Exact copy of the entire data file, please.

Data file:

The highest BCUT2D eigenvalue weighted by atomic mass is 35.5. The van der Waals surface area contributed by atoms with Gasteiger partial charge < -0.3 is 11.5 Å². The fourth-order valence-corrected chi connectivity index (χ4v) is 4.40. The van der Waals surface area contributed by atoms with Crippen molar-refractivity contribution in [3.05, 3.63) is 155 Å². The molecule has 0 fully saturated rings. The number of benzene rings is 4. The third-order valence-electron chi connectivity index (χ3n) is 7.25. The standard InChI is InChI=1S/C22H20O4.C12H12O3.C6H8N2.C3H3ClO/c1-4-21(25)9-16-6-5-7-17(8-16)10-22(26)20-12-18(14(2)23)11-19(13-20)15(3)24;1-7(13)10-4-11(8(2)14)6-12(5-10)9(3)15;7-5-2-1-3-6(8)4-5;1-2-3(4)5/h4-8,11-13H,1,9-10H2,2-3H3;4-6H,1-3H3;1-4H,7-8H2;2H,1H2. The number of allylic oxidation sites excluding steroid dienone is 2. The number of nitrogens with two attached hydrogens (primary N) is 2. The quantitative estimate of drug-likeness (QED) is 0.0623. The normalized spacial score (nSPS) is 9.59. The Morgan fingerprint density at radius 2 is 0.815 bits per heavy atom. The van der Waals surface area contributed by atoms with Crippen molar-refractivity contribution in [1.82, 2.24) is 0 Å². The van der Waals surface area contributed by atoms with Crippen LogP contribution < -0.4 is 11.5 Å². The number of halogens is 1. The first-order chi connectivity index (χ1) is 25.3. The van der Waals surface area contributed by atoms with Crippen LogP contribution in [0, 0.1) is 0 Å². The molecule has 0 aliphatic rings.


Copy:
The highest BCUT2D eigenvalue weighted by atomic mass is 35.5. The van der Waals surface area contributed by atoms with Gasteiger partial charge < -0.3 is 11.5 Å². The fourth-order valence-corrected chi connectivity index (χ4v) is 4.40. The van der Waals surface area contributed by atoms with Crippen molar-refractivity contribution in [3.05, 3.63) is 155 Å². The molecule has 0 fully saturated rings. The number of benzene rings is 4. The third-order valence-electron chi connectivity index (χ3n) is 7.25. The standard InChI is InChI=1S/C22H20O4.C12H12O3.C6H8N2.C3H3ClO/c1-4-21(25)9-16-6-5-7-17(8-16)10-22(26)20-12-18(14(2)23)11-19(13-20)15(3)24;1-7(13)10-4-11(8(2)14)6-12(5-10)9(3)15;7-5-2-1-3-6(8)4-5;1-2-3(4)5/h4-8,11-13H,1,9-10H2,2-3H3;4-6H,1-3H3;1-4H,7-8H2;2H,1H2. The number of allylic oxidation sites excluding steroid dienone is 2. The number of nitrogens with two attached hydrogens (primary N) is 2. The quantitative estimate of drug-likeness (QED) is 0.0623. The normalized spacial score (nSPS) is 9.59. The Morgan fingerprint density at radius 2 is 0.815 bits per heavy atom. The van der Waals surface area contributed by atoms with Crippen molar-refractivity contribution in [1.82, 2.24) is 0 Å². The van der Waals surface area contributed by atoms with Crippen LogP contribution < -0.4 is 11.5 Å². The number of halogens is 1. The first-order chi connectivity index (χ1) is 25.3. The van der Waals surface area contributed by atoms with Crippen LogP contribution in [0, 0.1) is 0 Å². The molecule has 0 aliphatic rings.